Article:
Courts will frequently add a 'Guardian ad litem' to this volatile mix, and the total picture can disintegrate further. A 'Guardian ad litem' is usually a lawyer or mental health professional, who works for the judge in the case, collecting data about the case that may not be easily accessible to the judge, such as home circumstances, parenting skills, health, education and mental health issues. All of this is to be carried out "in the child's best interest". It is a delicate balancing act, actively scrutinized by all the players, and, the stakes are extremely high - the child or children, who are up for varying custody arrangements.
Families involved with GALs, as they are called, have been very vocally unhappy with oversight of the Maine GAL program for years. A nationally-respected, 2006 OPEGA Performance Audit of Maine GALs, did a careful analysis and made a series of recommendations aimed at program correction. It was largely tabled by the Judicial Branch. In 2013, Senator David Dutremble and many GAL victims decided to legislate reform of the GAL program. They used the 2006 OPEGA GAL Report as the basis for Chapter 406, a law to improve the functioning of GALs with respect to children. It involved many willing workers who were GAL program victims and lots of bipartisan legislative support - all the way the Governor. There was huge excitement and a great sense of accomplishment on the part of everyone who worked for the bill/law. After the bill was signed into law in the late Spring of 2013, it went to the Judicial Branch for implementation.
In the intervening time since 2013, the rumors about the fate of 2013, Chapter 406 have not been reassuring. Serious consumer problems continue under the new law. As required by the law, an extensive report on the program's progress was given to the Judiciary Committee by Chief Judge, Mary Kelly about 2 weeks ago. This was followed promptly with an equally extensive rebuttal to the "Kelly Report" by Maine Guardian ad litem Alert (MeGAL).
Here are a few of the concerns in our report.
The recent "Kelly Report" doesn't answer public questions: How are the various changes instituted by the Judicial Branch working? Are Consumers satisfied? Is there yet and oversight/ supervision of Guardians ad litem? If so, how? Is there any data to support public evaluation?
Judge Kelly's review ignores the important 2006 OPEGA Audit of Maine GALs, as a baseline measurement with which to gauge change. OPEGA spelled out: "Here are the GAL problems - and here's what needs to be done to correct them!" To many consumers, the GAL problems in 2017 don't look too different from 2006. The significant issues for this program continue to be the same: no managerial "oversight" of GALs., no enforcement of written changes dealing with the GAL role, no quality assurance and a complaint procedure that is not "user-friendly."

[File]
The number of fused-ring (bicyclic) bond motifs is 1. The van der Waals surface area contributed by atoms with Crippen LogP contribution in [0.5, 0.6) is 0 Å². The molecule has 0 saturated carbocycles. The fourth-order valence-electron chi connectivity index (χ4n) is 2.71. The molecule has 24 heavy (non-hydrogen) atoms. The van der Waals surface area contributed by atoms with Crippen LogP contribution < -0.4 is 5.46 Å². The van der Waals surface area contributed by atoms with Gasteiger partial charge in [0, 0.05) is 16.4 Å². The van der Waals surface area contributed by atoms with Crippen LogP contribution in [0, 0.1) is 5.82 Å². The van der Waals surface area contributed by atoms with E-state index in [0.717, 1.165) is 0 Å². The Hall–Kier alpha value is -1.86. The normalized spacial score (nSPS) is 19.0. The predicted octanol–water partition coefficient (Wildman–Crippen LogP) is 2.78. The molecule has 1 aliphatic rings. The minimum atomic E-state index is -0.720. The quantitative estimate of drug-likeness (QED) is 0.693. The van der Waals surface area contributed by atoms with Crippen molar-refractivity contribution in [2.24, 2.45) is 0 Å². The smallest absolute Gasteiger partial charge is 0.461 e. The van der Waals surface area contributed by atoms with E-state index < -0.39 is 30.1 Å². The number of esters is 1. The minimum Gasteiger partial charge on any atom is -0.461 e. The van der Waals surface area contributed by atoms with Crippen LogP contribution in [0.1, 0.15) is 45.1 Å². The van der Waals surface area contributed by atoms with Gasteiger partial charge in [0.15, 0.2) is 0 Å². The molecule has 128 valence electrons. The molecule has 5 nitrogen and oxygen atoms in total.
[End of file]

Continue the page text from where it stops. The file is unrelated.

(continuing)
The cornerstone of the recent Judicial Branch report is a detailed presentation of the new Guardian ad litem complaint procedure. This opaque, written procedure is handled exclusively by a mail exchanges of letters. It is the only avenue for enforcement of "oversight". It is coupled with a belief that judges appointing a Guardian ad litem exercise the best "oversight" of Guardians ad litem. It is a highly disputable concept, entangled in local Bench-Bar politics and power struggles - and it would require a judge to admit bad judgement in an appointment, calling attention to bad judgement in other decisions. Complaint procedures, which dismisses 100% of cases, seems highly suspect as oversight or quality assurance; particularly, when there is no other corrective action imposed. It raises the question: Doesn't the public deserve better? The complaint procedure is neither useful nor user-friendly.
It is time for the legislature to ask for an OPEGA audit, of the GAL program. An audit would analyze problems and lay-out a blueprint for change. Judge Mary Kelly could show leadership by joining in the call for OPEGA to evaluate her service.
Jerome A Collins